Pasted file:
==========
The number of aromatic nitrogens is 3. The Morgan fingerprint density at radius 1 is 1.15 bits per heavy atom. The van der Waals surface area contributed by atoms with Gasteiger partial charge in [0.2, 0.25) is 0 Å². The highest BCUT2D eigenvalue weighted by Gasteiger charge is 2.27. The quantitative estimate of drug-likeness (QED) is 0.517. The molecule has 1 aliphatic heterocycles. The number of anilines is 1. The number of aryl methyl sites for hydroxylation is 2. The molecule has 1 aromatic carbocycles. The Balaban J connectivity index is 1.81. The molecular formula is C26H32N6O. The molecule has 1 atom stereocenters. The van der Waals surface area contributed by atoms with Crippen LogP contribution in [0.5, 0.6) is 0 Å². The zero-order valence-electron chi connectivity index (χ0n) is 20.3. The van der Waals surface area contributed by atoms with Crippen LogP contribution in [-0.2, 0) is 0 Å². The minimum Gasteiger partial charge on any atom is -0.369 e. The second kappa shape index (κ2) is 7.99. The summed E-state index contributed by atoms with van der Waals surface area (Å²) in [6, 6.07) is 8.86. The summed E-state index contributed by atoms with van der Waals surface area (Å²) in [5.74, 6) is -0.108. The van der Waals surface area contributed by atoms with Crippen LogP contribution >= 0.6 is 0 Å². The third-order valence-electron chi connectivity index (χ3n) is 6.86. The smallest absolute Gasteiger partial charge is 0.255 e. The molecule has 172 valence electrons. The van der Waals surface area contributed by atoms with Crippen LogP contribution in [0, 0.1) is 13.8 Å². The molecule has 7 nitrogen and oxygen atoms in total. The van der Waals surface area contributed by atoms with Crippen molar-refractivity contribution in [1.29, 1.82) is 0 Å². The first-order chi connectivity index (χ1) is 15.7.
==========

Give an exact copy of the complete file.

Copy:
The number of aromatic nitrogens is 3. The Morgan fingerprint density at radius 1 is 1.15 bits per heavy atom. The van der Waals surface area contributed by atoms with Gasteiger partial charge in [0.2, 0.25) is 0 Å². The highest BCUT2D eigenvalue weighted by Gasteiger charge is 2.27. The quantitative estimate of drug-likeness (QED) is 0.517. The molecule has 1 aliphatic heterocycles. The number of anilines is 1. The number of aryl methyl sites for hydroxylation is 2. The molecule has 1 aromatic carbocycles. The Balaban J connectivity index is 1.81. The molecular formula is C26H32N6O. The molecule has 1 atom stereocenters. The van der Waals surface area contributed by atoms with Crippen LogP contribution in [0.5, 0.6) is 0 Å². The zero-order valence-electron chi connectivity index (χ0n) is 20.3. The van der Waals surface area contributed by atoms with Crippen LogP contribution in [-0.2, 0) is 0 Å². The minimum Gasteiger partial charge on any atom is -0.369 e. The second kappa shape index (κ2) is 7.99. The summed E-state index contributed by atoms with van der Waals surface area (Å²) in [6, 6.07) is 8.86. The summed E-state index contributed by atoms with van der Waals surface area (Å²) in [5.74, 6) is -0.108. The van der Waals surface area contributed by atoms with Crippen LogP contribution >= 0.6 is 0 Å². The third-order valence-electron chi connectivity index (χ3n) is 6.86. The smallest absolute Gasteiger partial charge is 0.255 e. The molecule has 172 valence electrons. The van der Waals surface area contributed by atoms with Crippen LogP contribution in [0, 0.1) is 13.8 Å². The molecule has 7 nitrogen and oxygen atoms in total. The van der Waals surface area contributed by atoms with Crippen molar-refractivity contribution in [1.29, 1.82) is 0 Å². The first-order chi connectivity index (χ1) is 15.7.